Yesterday was utterly un-blog-worthy. Husby and I cleaned for most of the day and managed half the flat. That’s how messy it was.
After the damning report from the over-zealous letting agent guy, describing our place (every room) as ‘Cluttered and untidy but no visible damage’ I felt we should really pull the metaphorical finger out and get prepped for Christmas by cleaning. Boy did we clean. One sack of rubbish, 3 bagsful for charity shops and 2 ruined rags later, we had the bathroom and bedroom looking sparkly and almost tidy. We even found some new nooks to put stuff away (‘Away’ being a very scarce commodity in a flat this tiny with so much stuff). Yay us.
Kitchen and living room to go. *sigh*
THEN we’ll decorate for Christmas.
I read today on another blog about her 10 favourite things about winter the author wanted to share.
This (to me) seemed fun and easy, but for me, not really enough. So I thought I’d list 10 things I hate about winter and try to put a positive spin on them (a practicing of positive thinking, if you will, which I’m not always very good at).
So with no further ado: 10 things I can think positively about (if I try hard enough), about winter
1. It’s Cold
Not just cold, but SO cold (for here) and I really feel it. But it means I get to wear my pretty pink woolly hat along with my new Christmas Pudding bauble-y-clip thing my friend bought me. And my 2m long stripy scarf. And my funky knitted Nepalese coat with the long hood. And my big boots.
2. It’s Icy
Slightly different, as driving becomes terrifying – here in England we consistently experience extremes of weather only in small doses and are consistently surprised by (and therefore unprepared for) them. So I am learning to be slow and careful and trying to prioritise safety over speed. Which means I get to quote The No. 1 Ladies Detective Agency and tell people “It’s better to be late than the late”. And I do get there in the end, and I haven’t crashed yet, and I’m learning not to panic so much when the back of my car slides a little out of control.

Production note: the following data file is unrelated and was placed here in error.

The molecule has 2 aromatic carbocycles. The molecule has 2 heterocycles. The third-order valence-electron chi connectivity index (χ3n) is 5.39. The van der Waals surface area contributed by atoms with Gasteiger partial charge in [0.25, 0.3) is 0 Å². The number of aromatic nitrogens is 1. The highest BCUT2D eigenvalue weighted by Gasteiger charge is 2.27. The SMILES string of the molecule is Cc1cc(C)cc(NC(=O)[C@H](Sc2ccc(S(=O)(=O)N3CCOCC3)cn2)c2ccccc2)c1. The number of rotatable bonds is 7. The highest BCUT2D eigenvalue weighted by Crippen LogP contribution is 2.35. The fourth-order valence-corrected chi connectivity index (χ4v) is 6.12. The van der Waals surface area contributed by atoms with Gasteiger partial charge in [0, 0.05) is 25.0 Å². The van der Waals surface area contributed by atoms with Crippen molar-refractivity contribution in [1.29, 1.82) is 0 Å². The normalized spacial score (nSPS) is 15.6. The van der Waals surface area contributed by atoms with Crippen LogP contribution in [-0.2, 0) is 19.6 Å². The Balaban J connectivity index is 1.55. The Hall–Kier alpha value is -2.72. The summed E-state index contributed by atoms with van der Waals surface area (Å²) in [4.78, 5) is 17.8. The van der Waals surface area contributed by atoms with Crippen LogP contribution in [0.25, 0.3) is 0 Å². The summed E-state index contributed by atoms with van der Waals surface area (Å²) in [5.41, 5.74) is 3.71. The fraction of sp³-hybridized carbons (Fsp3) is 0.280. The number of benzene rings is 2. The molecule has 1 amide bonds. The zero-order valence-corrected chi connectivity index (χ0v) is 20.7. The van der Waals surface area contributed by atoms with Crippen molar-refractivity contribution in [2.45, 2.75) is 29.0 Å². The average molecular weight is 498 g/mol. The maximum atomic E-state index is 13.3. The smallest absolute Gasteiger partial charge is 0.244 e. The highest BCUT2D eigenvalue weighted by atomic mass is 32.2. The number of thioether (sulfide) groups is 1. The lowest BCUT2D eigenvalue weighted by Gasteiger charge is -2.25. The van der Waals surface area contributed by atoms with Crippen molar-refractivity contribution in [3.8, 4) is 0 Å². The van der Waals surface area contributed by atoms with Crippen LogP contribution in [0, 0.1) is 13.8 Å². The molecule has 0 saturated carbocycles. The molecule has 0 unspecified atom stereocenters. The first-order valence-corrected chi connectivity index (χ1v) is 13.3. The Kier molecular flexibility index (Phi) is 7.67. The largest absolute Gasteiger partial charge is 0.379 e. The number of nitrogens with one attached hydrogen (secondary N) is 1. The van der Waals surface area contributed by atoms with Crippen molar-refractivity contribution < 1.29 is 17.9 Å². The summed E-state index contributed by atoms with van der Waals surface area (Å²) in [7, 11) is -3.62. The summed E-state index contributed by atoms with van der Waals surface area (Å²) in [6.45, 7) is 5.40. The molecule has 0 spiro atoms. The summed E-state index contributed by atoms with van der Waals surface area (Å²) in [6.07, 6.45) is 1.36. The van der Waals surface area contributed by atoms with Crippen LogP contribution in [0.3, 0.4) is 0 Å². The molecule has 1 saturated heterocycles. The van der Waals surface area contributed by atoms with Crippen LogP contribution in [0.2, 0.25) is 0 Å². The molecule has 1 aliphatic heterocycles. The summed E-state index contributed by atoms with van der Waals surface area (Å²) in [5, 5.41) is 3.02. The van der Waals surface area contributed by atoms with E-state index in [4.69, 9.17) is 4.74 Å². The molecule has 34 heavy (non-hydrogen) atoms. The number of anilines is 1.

3. It’s not a slimming time
Winter in general is a time for rib-sticker food (casserole and dumplings; pies; hot puddings; custard; porridge) and especially closer to Christmas is a time for treat food. And I will not be slimming even remotely (unless due to burning calories thanks to #1) so I should accept that, not go mad and enjoy spending time sharing food with other people. I could also do to think about those who don’t have the option of treat-y food at this time and keep trying to help them in some way – it feels good to do that.
4. It’s dark when I get up and when I come back home
We’ve had some sunny days, which have been bliss. But I miss the sun. The dark makes me frowsty. At least now all the pretty Christmas lights show up really nicely – I should enjoy them more.
5. We have to spend a lot on gas and electricity
Heating the flat is frustratingly expensive (as it is for everyone). I should be grateful I have a home to heat and don’t have to choose between heating and food.
6. In making new New Year’s resolutions it is highlighted how little I kept the old ones
Chalk it up to experience. Life doesn’t always go the way we plan, and this year has been nothing if NOT the way we planned. Learning to let go of things I once thought important is hard, and I hope there’s not too much more of that to come, but with all the outstanding support, love and care I’ve received from friends-and-relations (none of which is hitting the highway any time soon) I know that if there’s more ‘letting go’ to do, I can do it, and won’t be doing it alone.
7. It’s very consumerist as a time of year and easy get irritated at the attitude and to forget the important things
I can’t stand the ‘more stuff’ attitude, even though I probably get bouts of it as much as anyone. I always wanted (in mad, dreamy moments) to give everything up and just survive on a minimal amount of things. No trinkets, no extras, just what I need. The ‘what I want’ has too strong a hold on me sometimes. But I should remember, whilst I sit in judgement, that I should be grateful for the opportunity to HAVE so much stuff, and that I couldn’t be thinking about getting rid of it all if it wasn’t there to be got rid of. So I am trying (as a gesture) not to give, or ask for, ‘fluff’ things for Christmas – things which are fun, very temporary and ultimately a waste of money and space.